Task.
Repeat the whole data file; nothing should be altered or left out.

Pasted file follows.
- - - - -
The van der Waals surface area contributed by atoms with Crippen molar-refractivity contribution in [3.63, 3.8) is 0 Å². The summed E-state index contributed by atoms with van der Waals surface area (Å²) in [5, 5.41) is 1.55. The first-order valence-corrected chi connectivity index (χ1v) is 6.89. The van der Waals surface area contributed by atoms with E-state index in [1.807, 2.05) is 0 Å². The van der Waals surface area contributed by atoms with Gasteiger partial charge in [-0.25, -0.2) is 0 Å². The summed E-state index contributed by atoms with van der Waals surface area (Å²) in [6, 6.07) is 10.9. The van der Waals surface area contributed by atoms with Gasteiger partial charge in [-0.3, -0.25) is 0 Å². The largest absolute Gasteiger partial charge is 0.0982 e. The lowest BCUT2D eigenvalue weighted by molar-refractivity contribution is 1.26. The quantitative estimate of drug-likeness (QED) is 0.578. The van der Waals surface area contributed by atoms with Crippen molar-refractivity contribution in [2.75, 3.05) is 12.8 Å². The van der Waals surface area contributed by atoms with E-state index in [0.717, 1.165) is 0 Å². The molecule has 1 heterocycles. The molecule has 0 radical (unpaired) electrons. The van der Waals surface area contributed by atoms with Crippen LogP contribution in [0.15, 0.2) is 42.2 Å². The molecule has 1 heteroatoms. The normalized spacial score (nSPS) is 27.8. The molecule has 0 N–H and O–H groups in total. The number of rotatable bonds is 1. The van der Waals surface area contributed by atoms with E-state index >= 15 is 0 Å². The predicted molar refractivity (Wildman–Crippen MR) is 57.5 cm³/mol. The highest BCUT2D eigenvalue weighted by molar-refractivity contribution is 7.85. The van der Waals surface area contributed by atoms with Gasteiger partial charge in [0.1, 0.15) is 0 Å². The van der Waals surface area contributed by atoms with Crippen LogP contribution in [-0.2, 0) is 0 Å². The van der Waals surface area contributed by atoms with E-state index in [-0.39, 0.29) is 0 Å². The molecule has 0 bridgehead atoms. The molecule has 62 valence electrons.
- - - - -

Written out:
The van der Waals surface area contributed by atoms with Crippen molar-refractivity contribution in [3.63, 3.8) is 0 Å². The summed E-state index contributed by atoms with van der Waals surface area (Å²) in [5, 5.41) is 1.55. The first-order valence-corrected chi connectivity index (χ1v) is 6.89. The van der Waals surface area contributed by atoms with E-state index in [1.807, 2.05) is 0 Å². The van der Waals surface area contributed by atoms with Gasteiger partial charge in [-0.25, -0.2) is 0 Å². The summed E-state index contributed by atoms with van der Waals surface area (Å²) in [6, 6.07) is 10.9. The van der Waals surface area contributed by atoms with Gasteiger partial charge in [-0.3, -0.25) is 0 Å². The largest absolute Gasteiger partial charge is 0.0982 e. The lowest BCUT2D eigenvalue weighted by molar-refractivity contribution is 1.26. The quantitative estimate of drug-likeness (QED) is 0.578. The van der Waals surface area contributed by atoms with Crippen molar-refractivity contribution in [2.75, 3.05) is 12.8 Å². The van der Waals surface area contributed by atoms with E-state index in [0.717, 1.165) is 0 Å². The molecule has 1 heterocycles. The molecule has 0 radical (unpaired) electrons. The van der Waals surface area contributed by atoms with Crippen LogP contribution in [0.15, 0.2) is 42.2 Å². The molecule has 1 heteroatoms. The normalized spacial score (nSPS) is 27.8. The molecule has 0 N–H and O–H groups in total. The number of rotatable bonds is 1. The van der Waals surface area contributed by atoms with E-state index >= 15 is 0 Å². The predicted molar refractivity (Wildman–Crippen MR) is 57.5 cm³/mol. The highest BCUT2D eigenvalue weighted by molar-refractivity contribution is 7.85. The van der Waals surface area contributed by atoms with Gasteiger partial charge in [0.1, 0.15) is 0 Å². The van der Waals surface area contributed by atoms with Crippen LogP contribution in [-0.2, 0) is 0 Å². The van der Waals surface area contributed by atoms with E-state index in [-0.39, 0.29) is 0 Å². The molecule has 0 bridgehead atoms. The molecule has 62 valence electrons.